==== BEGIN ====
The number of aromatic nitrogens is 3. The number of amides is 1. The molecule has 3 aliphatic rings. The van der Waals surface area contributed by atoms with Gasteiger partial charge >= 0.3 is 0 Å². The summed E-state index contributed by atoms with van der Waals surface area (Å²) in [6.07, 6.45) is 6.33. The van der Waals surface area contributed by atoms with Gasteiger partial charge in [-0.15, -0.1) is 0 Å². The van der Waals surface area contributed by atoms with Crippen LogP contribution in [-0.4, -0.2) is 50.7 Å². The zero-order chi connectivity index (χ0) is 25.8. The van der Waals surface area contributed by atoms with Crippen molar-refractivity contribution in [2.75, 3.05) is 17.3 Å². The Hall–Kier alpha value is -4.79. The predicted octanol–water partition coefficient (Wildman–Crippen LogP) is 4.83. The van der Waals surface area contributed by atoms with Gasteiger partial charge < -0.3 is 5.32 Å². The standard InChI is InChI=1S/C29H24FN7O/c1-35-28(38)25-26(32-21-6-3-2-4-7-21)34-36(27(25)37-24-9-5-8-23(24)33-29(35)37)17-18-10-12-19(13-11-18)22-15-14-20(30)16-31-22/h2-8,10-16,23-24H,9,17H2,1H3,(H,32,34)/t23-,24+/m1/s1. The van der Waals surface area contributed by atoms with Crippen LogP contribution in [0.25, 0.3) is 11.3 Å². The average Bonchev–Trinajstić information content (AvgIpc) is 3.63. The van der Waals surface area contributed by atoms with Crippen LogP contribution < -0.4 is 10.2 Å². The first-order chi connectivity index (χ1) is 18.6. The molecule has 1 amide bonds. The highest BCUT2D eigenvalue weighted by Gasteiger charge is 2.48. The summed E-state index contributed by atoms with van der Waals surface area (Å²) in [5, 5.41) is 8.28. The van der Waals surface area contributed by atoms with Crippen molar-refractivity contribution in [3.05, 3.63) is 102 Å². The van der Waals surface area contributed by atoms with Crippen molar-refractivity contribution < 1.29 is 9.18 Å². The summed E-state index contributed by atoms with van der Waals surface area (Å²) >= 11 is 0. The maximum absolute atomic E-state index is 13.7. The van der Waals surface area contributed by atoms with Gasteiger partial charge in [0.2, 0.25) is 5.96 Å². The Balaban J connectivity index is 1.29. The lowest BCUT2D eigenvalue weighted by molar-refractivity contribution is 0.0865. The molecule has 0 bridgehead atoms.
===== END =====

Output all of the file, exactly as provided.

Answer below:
The number of aromatic nitrogens is 3. The number of amides is 1. The molecule has 3 aliphatic rings. The van der Waals surface area contributed by atoms with Gasteiger partial charge >= 0.3 is 0 Å². The summed E-state index contributed by atoms with van der Waals surface area (Å²) in [6.07, 6.45) is 6.33. The van der Waals surface area contributed by atoms with Gasteiger partial charge in [-0.15, -0.1) is 0 Å². The van der Waals surface area contributed by atoms with Crippen LogP contribution in [-0.4, -0.2) is 50.7 Å². The zero-order chi connectivity index (χ0) is 25.8. The van der Waals surface area contributed by atoms with Crippen molar-refractivity contribution in [2.75, 3.05) is 17.3 Å². The Hall–Kier alpha value is -4.79. The predicted octanol–water partition coefficient (Wildman–Crippen LogP) is 4.83. The van der Waals surface area contributed by atoms with Gasteiger partial charge < -0.3 is 5.32 Å². The standard InChI is InChI=1S/C29H24FN7O/c1-35-28(38)25-26(32-21-6-3-2-4-7-21)34-36(27(25)37-24-9-5-8-23(24)33-29(35)37)17-18-10-12-19(13-11-18)22-15-14-20(30)16-31-22/h2-8,10-16,23-24H,9,17H2,1H3,(H,32,34)/t23-,24+/m1/s1. The van der Waals surface area contributed by atoms with Crippen LogP contribution in [0.25, 0.3) is 11.3 Å². The average Bonchev–Trinajstić information content (AvgIpc) is 3.63. The van der Waals surface area contributed by atoms with Crippen LogP contribution < -0.4 is 10.2 Å². The first-order chi connectivity index (χ1) is 18.6. The molecule has 1 amide bonds. The highest BCUT2D eigenvalue weighted by Gasteiger charge is 2.48. The summed E-state index contributed by atoms with van der Waals surface area (Å²) in [5, 5.41) is 8.28. The van der Waals surface area contributed by atoms with Crippen molar-refractivity contribution in [3.05, 3.63) is 102 Å². The van der Waals surface area contributed by atoms with Crippen molar-refractivity contribution < 1.29 is 9.18 Å². The summed E-state index contributed by atoms with van der Waals surface area (Å²) >= 11 is 0. The maximum absolute atomic E-state index is 13.7. The van der Waals surface area contributed by atoms with Gasteiger partial charge in [0.2, 0.25) is 5.96 Å². The Balaban J connectivity index is 1.29. The lowest BCUT2D eigenvalue weighted by molar-refractivity contribution is 0.0865. The molecule has 0 bridgehead atoms.